Corporate Reporting at Ricoh.
Chapter 6 It's Time for One Report.
The Case for One Report.
One Report for a Sustainable Strategy for a Sustainable Society.
The Time Is Now.
Objections to One Report.
The Bottom Line.
Chapter 7 The Internet and Integrated Reporting.
A Web-based Perspective on One Report.
The Essential Elements of Web-based Integrated Reporting.
Web 3.0 and Integrated Reporting.
Chapter 8 Integrated Reporting for a Sustainable Society.
Companies Must Take Responsibility.
Support from the Investment Community.
Development of Standards.
Legislation and Regulation.
Support from Civil Society.
Appendix A: Companies and Organizations with URLs.
Appendix B: Acronyms.
Michael P. Krzus is a partner with Grant Thornton LLP in its Public Policy and External Affairs Group. He is Grant Thornton's global expert on improving corporate reporting and has represented his firm in U.S. and international business reporting initiatives. He is a member of the AICPA Assurance Services Executive Committee.
"One Report is about creating a better corporate reporting system that integrates the reporting of financial, environmental, social, and governance performance, with a particular focus on the ability of a company to operate in an environmentally sustainable manner. The book incorporates several excellent real-world examples of the One Report concept. The book is well-researched and the quality of the writing is excellent." (accountingtools.com, April 2010)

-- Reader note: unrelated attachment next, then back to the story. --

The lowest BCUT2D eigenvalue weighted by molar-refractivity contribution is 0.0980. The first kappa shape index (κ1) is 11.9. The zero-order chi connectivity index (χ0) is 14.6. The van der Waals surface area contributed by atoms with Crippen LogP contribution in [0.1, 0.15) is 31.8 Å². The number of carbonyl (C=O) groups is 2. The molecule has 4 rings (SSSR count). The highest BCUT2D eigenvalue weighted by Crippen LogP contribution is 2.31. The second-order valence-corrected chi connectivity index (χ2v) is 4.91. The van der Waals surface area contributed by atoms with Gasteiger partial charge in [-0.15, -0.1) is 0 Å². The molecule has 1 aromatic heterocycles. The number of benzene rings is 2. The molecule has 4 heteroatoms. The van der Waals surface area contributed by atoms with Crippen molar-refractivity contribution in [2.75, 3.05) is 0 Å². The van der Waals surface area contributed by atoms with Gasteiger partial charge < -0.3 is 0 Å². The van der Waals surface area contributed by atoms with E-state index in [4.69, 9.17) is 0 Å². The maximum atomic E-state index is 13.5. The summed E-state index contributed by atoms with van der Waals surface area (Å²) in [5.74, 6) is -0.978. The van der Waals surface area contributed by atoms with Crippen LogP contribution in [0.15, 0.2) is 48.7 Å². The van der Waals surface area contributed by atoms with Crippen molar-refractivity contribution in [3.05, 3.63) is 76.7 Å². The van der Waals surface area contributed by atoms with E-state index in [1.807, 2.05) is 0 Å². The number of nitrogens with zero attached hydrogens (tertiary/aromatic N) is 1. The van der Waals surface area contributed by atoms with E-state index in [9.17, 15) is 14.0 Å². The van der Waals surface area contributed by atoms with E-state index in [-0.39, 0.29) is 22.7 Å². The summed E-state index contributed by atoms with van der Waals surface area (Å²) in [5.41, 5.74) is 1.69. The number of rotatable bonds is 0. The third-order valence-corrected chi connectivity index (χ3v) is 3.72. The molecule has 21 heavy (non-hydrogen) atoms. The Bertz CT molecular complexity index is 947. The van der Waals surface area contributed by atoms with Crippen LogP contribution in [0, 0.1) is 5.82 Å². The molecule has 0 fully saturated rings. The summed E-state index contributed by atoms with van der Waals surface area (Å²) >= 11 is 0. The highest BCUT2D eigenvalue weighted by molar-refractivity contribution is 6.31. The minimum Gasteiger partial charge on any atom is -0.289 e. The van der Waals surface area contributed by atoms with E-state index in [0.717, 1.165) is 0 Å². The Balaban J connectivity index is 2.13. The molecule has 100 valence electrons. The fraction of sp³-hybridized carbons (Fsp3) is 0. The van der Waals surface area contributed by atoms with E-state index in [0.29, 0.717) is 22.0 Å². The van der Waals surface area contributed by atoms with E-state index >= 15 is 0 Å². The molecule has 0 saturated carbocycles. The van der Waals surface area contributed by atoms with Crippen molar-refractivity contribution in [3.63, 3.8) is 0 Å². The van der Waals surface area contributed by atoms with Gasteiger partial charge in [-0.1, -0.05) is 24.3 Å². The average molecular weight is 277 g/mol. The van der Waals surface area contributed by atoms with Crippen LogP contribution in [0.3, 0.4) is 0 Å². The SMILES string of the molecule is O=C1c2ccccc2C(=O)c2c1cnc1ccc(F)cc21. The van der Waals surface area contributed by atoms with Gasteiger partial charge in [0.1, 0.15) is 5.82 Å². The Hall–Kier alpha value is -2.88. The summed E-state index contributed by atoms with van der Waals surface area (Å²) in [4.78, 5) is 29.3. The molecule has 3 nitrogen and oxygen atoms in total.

"This is the first book I have seen on integrated reporting. One of the most telling points made in the book is the need for companies to integrate sustainable strategies into their businesses. The authors go on to say that integrated reporting forces companies to do this because of the governance requirements facing organizations today. I also like the sections dealing with how companies should be making use of social media such as Facebook to communicate and engage with stakeholders. The book is well worth reading. It is short and gives a good overview of the topic." (sustainabilitysa.org, April 2010)
"In an interview with IR Magazine, Krzus makes it clear that he and Eccles aren't touting a new product or service. For their book, they identified and cataloged best practice by studying companies such as the Netherlands' Philips, Denmark's Novo Nordisk, Brazil's Natura, and US-based United Technologies Corporation." (thecrossbordergroup.com, March 9, 2010)